Sarah Hussey said she was surprised by the legal threat. She had been a business owner in Dunedin for 19 years and had never had a personal grievance against her.
She felt for those in the industry who could not speak out due to confidentiality agreements.
“What bothers me the most is that our industry has been struggling for so long, and then this guy comes along and scams the right people out of their hard-earned money.”
Senior Sergeant Anthony Bond confirmed police had received a complaint and were “investigating”.
“We encourage anyone with knowledge of the matter to come forward and tell us about this and any other associated offences.”
Bond urged any company to carry out thorough reference checks and vetting processes before hiring staff.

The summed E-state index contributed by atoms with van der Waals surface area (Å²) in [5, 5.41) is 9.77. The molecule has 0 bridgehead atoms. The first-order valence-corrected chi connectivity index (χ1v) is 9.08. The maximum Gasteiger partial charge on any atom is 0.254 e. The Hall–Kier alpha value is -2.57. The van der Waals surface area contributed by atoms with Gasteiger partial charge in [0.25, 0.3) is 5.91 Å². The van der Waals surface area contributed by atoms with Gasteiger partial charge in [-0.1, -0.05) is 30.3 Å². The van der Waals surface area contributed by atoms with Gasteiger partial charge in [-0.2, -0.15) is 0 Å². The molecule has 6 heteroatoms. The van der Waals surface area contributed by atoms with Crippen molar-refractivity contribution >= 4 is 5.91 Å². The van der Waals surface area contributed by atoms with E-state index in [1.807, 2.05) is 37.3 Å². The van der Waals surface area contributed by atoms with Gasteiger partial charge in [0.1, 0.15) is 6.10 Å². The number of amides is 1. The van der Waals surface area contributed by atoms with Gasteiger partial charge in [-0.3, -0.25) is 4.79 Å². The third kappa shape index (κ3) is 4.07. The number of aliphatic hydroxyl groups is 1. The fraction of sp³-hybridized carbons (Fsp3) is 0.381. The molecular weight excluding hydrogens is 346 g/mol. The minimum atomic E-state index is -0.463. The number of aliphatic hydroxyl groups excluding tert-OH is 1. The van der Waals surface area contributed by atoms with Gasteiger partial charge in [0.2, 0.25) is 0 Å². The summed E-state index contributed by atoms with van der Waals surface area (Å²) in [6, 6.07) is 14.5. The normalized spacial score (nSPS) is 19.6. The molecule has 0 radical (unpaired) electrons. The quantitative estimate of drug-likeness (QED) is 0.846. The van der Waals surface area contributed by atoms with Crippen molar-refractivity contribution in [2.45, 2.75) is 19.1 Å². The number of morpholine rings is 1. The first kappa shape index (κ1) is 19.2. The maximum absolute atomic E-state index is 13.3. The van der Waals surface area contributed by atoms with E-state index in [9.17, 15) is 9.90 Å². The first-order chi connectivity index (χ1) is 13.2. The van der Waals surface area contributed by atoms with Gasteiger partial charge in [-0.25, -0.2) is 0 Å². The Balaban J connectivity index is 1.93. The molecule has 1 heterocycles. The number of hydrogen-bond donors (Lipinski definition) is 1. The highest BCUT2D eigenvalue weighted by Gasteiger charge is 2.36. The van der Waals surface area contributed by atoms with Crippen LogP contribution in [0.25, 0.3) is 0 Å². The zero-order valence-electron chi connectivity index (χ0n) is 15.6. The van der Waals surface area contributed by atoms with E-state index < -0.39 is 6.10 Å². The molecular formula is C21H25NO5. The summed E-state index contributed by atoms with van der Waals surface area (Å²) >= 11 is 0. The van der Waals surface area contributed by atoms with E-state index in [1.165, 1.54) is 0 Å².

Davis was approached for comment by Thing Thursday morning. When asked if he had caused problems for Dunedin businesses, he replied: “You should probably call my lawyer, bro.”
He refused to say if he had been paid by several companies: “I don’t know what you are talking about… I would like to know who told you that.
“That seems ridiculous to me.”
Davis claimed he was a trained chef: “I am a chef, yes.
“I worked as a chef for a very long time.”
He denied changing his name.
When asked if he used a different name on official documents – Benjamin Thomas Tapper-Norris – he hung up.
In 2014, Tapper-Norris appeared in Christchurch District Court for burglary and theft. The judge told him, “You seem to be living in an imaginary world.”
The court heard that he had been expelled from school because he had spent too long in detention.